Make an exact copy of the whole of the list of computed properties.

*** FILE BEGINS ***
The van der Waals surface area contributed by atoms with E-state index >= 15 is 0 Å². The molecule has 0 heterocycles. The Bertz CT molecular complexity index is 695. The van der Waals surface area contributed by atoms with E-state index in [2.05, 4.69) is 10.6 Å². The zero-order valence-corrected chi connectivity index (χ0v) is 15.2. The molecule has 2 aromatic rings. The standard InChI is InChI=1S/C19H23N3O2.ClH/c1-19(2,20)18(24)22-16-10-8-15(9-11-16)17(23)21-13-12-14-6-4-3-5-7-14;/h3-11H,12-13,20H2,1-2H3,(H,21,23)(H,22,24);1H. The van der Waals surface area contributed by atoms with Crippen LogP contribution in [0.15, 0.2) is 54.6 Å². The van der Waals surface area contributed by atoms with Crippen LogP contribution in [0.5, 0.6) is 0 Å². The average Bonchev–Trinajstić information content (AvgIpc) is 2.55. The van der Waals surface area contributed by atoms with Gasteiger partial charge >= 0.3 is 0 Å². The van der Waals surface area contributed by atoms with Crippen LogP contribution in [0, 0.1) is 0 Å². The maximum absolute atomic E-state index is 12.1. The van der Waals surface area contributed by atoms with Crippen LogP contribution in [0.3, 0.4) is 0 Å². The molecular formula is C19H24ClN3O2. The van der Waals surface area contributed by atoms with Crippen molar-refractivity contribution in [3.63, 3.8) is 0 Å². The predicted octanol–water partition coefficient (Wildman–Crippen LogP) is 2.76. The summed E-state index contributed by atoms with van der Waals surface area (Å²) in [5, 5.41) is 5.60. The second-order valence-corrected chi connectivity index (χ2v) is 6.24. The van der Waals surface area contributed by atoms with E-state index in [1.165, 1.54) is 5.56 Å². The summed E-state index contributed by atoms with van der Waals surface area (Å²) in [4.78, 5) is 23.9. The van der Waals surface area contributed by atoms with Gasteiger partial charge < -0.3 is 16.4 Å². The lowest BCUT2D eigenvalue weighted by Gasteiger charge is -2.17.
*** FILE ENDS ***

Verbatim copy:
The van der Waals surface area contributed by atoms with E-state index >= 15 is 0 Å². The molecule has 0 heterocycles. The Bertz CT molecular complexity index is 695. The van der Waals surface area contributed by atoms with E-state index in [2.05, 4.69) is 10.6 Å². The zero-order valence-corrected chi connectivity index (χ0v) is 15.2. The molecule has 2 aromatic rings. The standard InChI is InChI=1S/C19H23N3O2.ClH/c1-19(2,20)18(24)22-16-10-8-15(9-11-16)17(23)21-13-12-14-6-4-3-5-7-14;/h3-11H,12-13,20H2,1-2H3,(H,21,23)(H,22,24);1H. The van der Waals surface area contributed by atoms with Crippen LogP contribution in [0.15, 0.2) is 54.6 Å². The van der Waals surface area contributed by atoms with Crippen LogP contribution in [0.5, 0.6) is 0 Å². The average Bonchev–Trinajstić information content (AvgIpc) is 2.55. The van der Waals surface area contributed by atoms with Gasteiger partial charge >= 0.3 is 0 Å². The van der Waals surface area contributed by atoms with Crippen LogP contribution in [0, 0.1) is 0 Å². The maximum absolute atomic E-state index is 12.1. The van der Waals surface area contributed by atoms with Crippen LogP contribution in [0.3, 0.4) is 0 Å². The molecular formula is C19H24ClN3O2. The van der Waals surface area contributed by atoms with Crippen molar-refractivity contribution in [3.63, 3.8) is 0 Å². The predicted octanol–water partition coefficient (Wildman–Crippen LogP) is 2.76. The summed E-state index contributed by atoms with van der Waals surface area (Å²) in [5, 5.41) is 5.60. The second-order valence-corrected chi connectivity index (χ2v) is 6.24. The van der Waals surface area contributed by atoms with E-state index in [1.165, 1.54) is 5.56 Å². The summed E-state index contributed by atoms with van der Waals surface area (Å²) in [4.78, 5) is 23.9. The van der Waals surface area contributed by atoms with Gasteiger partial charge < -0.3 is 16.4 Å². The lowest BCUT2D eigenvalue weighted by Gasteiger charge is -2.17.